What is it?
Nissan has given us a spin in a prototype version of next year’s Infiniti G37 saloon, a “European-ised” version of the American-spec G35.
Changes involve a bigger engine, seven-speed automatic transmission in place of the G35’s six-speed slusher and a higher-quality interior. When it goes on sale in the UK in 2009, Infiniti sources say the G37 will be priced close to the BMW 330i saloon, while offering far more kit as standard.
What’s it like?
A tale in several parts. Even behind some mild disguise, there’s no doubting that the saloon’s styling is short on the sort of visual interest that buyers in this segment are likely to expect – which is a shame, as the G37’s coupe sister is an unarguably handsome thing.
Euro-Infiniti is also going to get a higher-quality cabin than it’s American rival: classier leather, better materials and even changes like the arrival of a rotary heated seat switch in terms of the clunky two-position plastic item offered in US-spec cars.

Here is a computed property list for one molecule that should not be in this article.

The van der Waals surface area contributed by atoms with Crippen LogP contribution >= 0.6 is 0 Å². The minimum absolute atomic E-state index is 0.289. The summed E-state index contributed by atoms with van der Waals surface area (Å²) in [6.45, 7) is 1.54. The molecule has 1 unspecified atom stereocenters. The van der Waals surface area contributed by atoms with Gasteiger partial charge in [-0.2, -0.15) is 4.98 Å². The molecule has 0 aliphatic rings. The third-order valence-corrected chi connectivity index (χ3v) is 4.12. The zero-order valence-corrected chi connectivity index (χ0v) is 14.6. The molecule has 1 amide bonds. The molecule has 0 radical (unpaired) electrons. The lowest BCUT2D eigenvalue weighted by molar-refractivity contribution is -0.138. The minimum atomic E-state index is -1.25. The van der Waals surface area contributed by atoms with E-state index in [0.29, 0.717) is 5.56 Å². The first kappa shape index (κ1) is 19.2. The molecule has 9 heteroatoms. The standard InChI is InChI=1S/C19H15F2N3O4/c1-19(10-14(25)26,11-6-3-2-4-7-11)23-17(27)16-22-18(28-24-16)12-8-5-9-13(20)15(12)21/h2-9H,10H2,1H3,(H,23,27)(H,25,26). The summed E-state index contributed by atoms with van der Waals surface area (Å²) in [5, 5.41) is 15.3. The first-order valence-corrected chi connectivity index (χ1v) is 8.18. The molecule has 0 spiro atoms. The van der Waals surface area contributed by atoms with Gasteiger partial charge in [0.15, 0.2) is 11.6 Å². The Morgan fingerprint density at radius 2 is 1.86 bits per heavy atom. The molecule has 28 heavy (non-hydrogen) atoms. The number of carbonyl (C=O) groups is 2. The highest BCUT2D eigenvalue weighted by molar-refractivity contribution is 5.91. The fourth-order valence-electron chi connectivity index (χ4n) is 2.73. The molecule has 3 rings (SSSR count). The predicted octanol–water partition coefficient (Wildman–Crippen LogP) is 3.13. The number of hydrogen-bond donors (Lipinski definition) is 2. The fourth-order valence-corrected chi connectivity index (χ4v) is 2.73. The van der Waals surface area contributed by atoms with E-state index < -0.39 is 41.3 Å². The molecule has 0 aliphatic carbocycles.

It seems well-finished and comfortable, although the dashboard is cluttered with buttons, and European buyers won’t be spared the cheesy oval clock that sits at its centre.
On the road the G37’s case strengthens. The car is powered by a new, 3.7-litre version of Nissan’s ‘VQ’ V6 motor, producing 316bhp. Performance is lively and, although the software settings of the seven-speed gearbox we sampled weren’t finalised, it seemed to shift sweetly enough in both automatic and manual over-ride modes.
The standard G37 is rear-wheel drive, with the option of four-wheel drive on the “X” model, and the chassis offers well mannered, predictable responses.
Infiniti claims the G37 has been re-engineered around higher European driving speeds, including details like a beefed-up motor for the windscreen wipers. For all that, the prototype suffered from a surprising amount of wind noise from the tops of the doors at speeds above 70mph.
Final details of price and specification haven’t been released, but Infiniti execs confirm that the G37 puts out over 225g/km of CO2, meaning it will suffer from the full weight of Britain’s increasingly punitive environmental taxation.